The strength of this approach is that you  no longer need to make excuses as far as measurement is concerned – blaming the inability to measure something on esoteric technical or data concerns.  There may not have been a direct effect on the end goal from some marketing stimuli, but then it probably wasn’t designed with this in mind.  Does anyone seriously believe that a company that succeeds in boosting its re-tweets by 10% will see a corresponding increase in sales at the till?  Well, perhaps –  if it is communicating a huge  discount. But we don’t need to rehash arguments about what short termism  will do to your brand health and profitability.

imr-diagram

Instead it is quite likely that these tweets will feed into some intermediate stage that may in turn feed into sales.  Let’s look at a simple example:

Diagram 1 shows a stylized example of an IMR ecosystem.  Caveat that while Gain Theory’s experience suggests that there are similarities across brands, each IMR is bespoke to a particular client and brand.  We can see from the schematic that some marketing initiatives have a direct effect on the end KPI (increased sales) while others are purely enablers, working with other stimuli to make them more effective.

To summarize, if you run an MMM analysis, the marketing ROIs will be based completely on the direct effect.  If you run an IMR the marketing ROIs will be based on both the direct and indirect effects.  This holistic view of marketing performance will lead to greater understanding of the impact of all touchpoints, as well as enhanced efficiencies within budget setting and allocation.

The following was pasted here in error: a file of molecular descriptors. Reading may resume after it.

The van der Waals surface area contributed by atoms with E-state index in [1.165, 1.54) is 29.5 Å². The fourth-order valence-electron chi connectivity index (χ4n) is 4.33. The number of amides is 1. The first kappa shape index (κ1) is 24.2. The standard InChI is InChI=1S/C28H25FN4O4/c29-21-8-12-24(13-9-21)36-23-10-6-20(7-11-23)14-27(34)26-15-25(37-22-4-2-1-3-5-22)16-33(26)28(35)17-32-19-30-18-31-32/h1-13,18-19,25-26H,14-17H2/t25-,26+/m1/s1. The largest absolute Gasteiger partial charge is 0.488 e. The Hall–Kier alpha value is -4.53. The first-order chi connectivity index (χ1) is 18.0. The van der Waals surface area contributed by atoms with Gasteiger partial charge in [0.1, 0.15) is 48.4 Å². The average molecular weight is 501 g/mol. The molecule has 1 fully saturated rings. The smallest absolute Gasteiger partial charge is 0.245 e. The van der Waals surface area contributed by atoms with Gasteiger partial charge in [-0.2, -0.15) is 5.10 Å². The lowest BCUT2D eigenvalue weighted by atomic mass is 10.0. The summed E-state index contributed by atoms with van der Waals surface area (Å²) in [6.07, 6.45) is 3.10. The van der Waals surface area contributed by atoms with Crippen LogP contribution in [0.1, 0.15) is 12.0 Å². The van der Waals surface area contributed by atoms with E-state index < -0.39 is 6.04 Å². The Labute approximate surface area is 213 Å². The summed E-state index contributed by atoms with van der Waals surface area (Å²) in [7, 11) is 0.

This approach is not theoretical: it is a proven success across retail, CPG, pharma and tech brands.

The WPP Global Retail Forum is a continuing education opportunity designed for marketers in retail. This year’s event featured the likes of Samsung, Dell, and IBM to name a few, speaking about key shifts in consumer buying behavior and ways to better connect with today’s shopper.

Jennifer Hahs – Research Director at Gain Theory – took the ground to download the biggest takeaways to help keep marketers one step ahead, to become faster and smarter in the ever-changing retail landscape.

We have curated this interactive, all device friendly playbook, so you can take away the major themes:

1. Get Back to Basics
Optimizing existing practice.

2. Be Nimble
Changing things that aren’t working.

3. Be Disruptive
Reinventing the norm.

4. Be Kind
Connecting with humans.

5. Future Now
Embracing the next generation.

6. Engaging Today’s Shopper
Seeing through the customer’s eyes.

To see the full download, click on the animated gif below and follow the arrows.

WPP Global Retail Forum: The Gain Theory Download  

 

The raison d’etre for the majority of Market Mix Modelling agencies is to calculate the marketing return on investment, or MROI.  Gain Theory takes a different approach – knowing the ROI is nice, but does little to solve the pain points of our customers –how to optimize marketing investment, the allocation between media channels and to ensure that all touchpoints are working coherently.